Archive Logo.jpg

October 03, 2006

Nice work if you can get it.

by NASA October 2, 2006<br />
Astronaut U.S. Army Col. Jeffrey N. Williams is assisted by Russian search and recovery personnel after landing in Kazakhstan. Williams, who was in space for six months, was the primary flight engineer and NASA science officer aboard the International Space Station. This photo appeared on www.army.mil.

by NASA October 2, 2006 Astronaut U.S. Army Col. Jeffrey N. Williams is assisted by Russian search and recovery personnel after landing in Kazakhstan. Williams, who was in space for six months, was the primary flight engineer and NASA science officer aboard the International Space Station. This photo appeared on www.army.mil.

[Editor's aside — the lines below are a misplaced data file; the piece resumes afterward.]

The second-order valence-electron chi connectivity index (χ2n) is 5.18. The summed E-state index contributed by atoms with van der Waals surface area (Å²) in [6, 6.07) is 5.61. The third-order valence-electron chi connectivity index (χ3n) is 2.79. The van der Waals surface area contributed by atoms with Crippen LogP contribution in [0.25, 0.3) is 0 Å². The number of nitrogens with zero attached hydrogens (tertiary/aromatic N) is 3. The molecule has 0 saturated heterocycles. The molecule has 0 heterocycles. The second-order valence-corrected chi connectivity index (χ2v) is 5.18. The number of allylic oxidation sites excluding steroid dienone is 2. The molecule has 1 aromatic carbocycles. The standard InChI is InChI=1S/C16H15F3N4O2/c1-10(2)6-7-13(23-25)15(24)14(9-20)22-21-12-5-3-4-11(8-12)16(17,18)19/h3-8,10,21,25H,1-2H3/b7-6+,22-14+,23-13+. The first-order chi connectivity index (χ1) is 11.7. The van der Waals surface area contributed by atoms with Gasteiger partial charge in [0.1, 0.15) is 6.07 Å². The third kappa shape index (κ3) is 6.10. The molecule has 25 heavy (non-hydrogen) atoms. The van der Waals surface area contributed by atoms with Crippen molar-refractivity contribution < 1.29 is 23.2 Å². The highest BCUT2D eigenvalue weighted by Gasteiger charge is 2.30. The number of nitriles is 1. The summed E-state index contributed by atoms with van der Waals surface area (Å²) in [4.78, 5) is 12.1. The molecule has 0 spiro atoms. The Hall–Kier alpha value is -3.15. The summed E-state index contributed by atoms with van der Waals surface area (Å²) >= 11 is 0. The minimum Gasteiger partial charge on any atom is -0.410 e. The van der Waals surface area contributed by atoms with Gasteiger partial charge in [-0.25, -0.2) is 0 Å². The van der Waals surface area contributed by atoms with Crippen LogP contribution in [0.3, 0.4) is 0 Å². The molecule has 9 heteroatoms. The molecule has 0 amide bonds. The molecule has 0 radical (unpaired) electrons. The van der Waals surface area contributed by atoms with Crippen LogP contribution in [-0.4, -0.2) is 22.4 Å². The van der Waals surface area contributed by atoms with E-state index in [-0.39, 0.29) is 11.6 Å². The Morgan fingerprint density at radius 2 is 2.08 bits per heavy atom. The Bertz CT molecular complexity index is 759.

JSC2006-E-42734 (29 Sept. 2006) --- Astronaut Jeffrey N. Williams, Expedition 13 flight engineer and NASA ISS science officer, is assisted by Russian search and recovery teams on the steppe of central Kazakhstan on Sept. 29, 2006. Americans who also helped are out of the frame. This came a short while after the landing in the Soyuz TMA-8 spacecraft following undocking earlier in the day from the International Space Station. Williams and cosmonaut Pavel V. Vinogradov, Expedition 13 commander, spent 183 days in space while Anousheh Ansari, spaceflight participant, spent 11 days in space and 9 days on the ISS under a commercial agreement with the Russian Federal Space Agency.

Heh. No one told me this was a job option when I enlisted...

Well, actually, that's not true. I actually did have a degree that might have allowed me to apply - except we weren't taking people who needed no stinking glasses! Only fit for fodder, we four-eyes.

So, aside from propaganda purposes... why *do* we have Army Officers In Space? 8^) Colonel Williams is not the only one...